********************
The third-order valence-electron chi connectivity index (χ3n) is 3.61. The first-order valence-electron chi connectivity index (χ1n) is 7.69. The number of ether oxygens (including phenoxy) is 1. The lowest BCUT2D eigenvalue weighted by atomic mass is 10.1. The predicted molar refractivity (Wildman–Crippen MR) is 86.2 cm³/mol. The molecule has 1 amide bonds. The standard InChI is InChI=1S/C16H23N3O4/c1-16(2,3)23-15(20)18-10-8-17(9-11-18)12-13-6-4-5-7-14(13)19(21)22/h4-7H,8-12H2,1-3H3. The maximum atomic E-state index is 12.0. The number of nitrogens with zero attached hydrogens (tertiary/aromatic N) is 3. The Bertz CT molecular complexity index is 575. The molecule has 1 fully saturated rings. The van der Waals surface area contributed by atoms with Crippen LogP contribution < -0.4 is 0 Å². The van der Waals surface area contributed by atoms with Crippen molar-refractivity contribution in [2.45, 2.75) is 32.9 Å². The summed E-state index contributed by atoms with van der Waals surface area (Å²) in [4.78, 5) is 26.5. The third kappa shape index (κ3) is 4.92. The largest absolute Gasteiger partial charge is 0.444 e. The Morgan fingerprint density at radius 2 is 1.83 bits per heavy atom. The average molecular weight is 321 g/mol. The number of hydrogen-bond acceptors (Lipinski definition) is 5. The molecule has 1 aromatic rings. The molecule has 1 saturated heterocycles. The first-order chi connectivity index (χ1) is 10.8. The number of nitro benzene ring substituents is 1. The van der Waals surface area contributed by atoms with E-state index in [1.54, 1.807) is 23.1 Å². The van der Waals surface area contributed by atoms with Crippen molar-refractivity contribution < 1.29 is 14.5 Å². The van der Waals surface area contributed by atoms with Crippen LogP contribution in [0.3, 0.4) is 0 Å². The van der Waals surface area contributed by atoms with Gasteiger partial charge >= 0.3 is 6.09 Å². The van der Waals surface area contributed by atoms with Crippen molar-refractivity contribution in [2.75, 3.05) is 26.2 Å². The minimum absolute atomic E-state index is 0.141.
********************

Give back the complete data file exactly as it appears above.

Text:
The third-order valence-electron chi connectivity index (χ3n) is 3.61. The first-order valence-electron chi connectivity index (χ1n) is 7.69. The number of ether oxygens (including phenoxy) is 1. The lowest BCUT2D eigenvalue weighted by atomic mass is 10.1. The predicted molar refractivity (Wildman–Crippen MR) is 86.2 cm³/mol. The molecule has 1 amide bonds. The standard InChI is InChI=1S/C16H23N3O4/c1-16(2,3)23-15(20)18-10-8-17(9-11-18)12-13-6-4-5-7-14(13)19(21)22/h4-7H,8-12H2,1-3H3. The maximum atomic E-state index is 12.0. The number of nitrogens with zero attached hydrogens (tertiary/aromatic N) is 3. The Bertz CT molecular complexity index is 575. The molecule has 1 fully saturated rings. The van der Waals surface area contributed by atoms with Crippen LogP contribution < -0.4 is 0 Å². The van der Waals surface area contributed by atoms with Crippen molar-refractivity contribution in [2.45, 2.75) is 32.9 Å². The summed E-state index contributed by atoms with van der Waals surface area (Å²) in [4.78, 5) is 26.5. The third kappa shape index (κ3) is 4.92. The largest absolute Gasteiger partial charge is 0.444 e. The Morgan fingerprint density at radius 2 is 1.83 bits per heavy atom. The average molecular weight is 321 g/mol. The number of hydrogen-bond acceptors (Lipinski definition) is 5. The molecule has 1 aromatic rings. The molecule has 1 saturated heterocycles. The first-order chi connectivity index (χ1) is 10.8. The number of nitro benzene ring substituents is 1. The van der Waals surface area contributed by atoms with E-state index in [1.54, 1.807) is 23.1 Å². The van der Waals surface area contributed by atoms with Crippen molar-refractivity contribution < 1.29 is 14.5 Å². The van der Waals surface area contributed by atoms with Crippen LogP contribution in [0.3, 0.4) is 0 Å². The van der Waals surface area contributed by atoms with Gasteiger partial charge >= 0.3 is 6.09 Å². The van der Waals surface area contributed by atoms with Crippen molar-refractivity contribution in [2.75, 3.05) is 26.2 Å². The minimum absolute atomic E-state index is 0.141.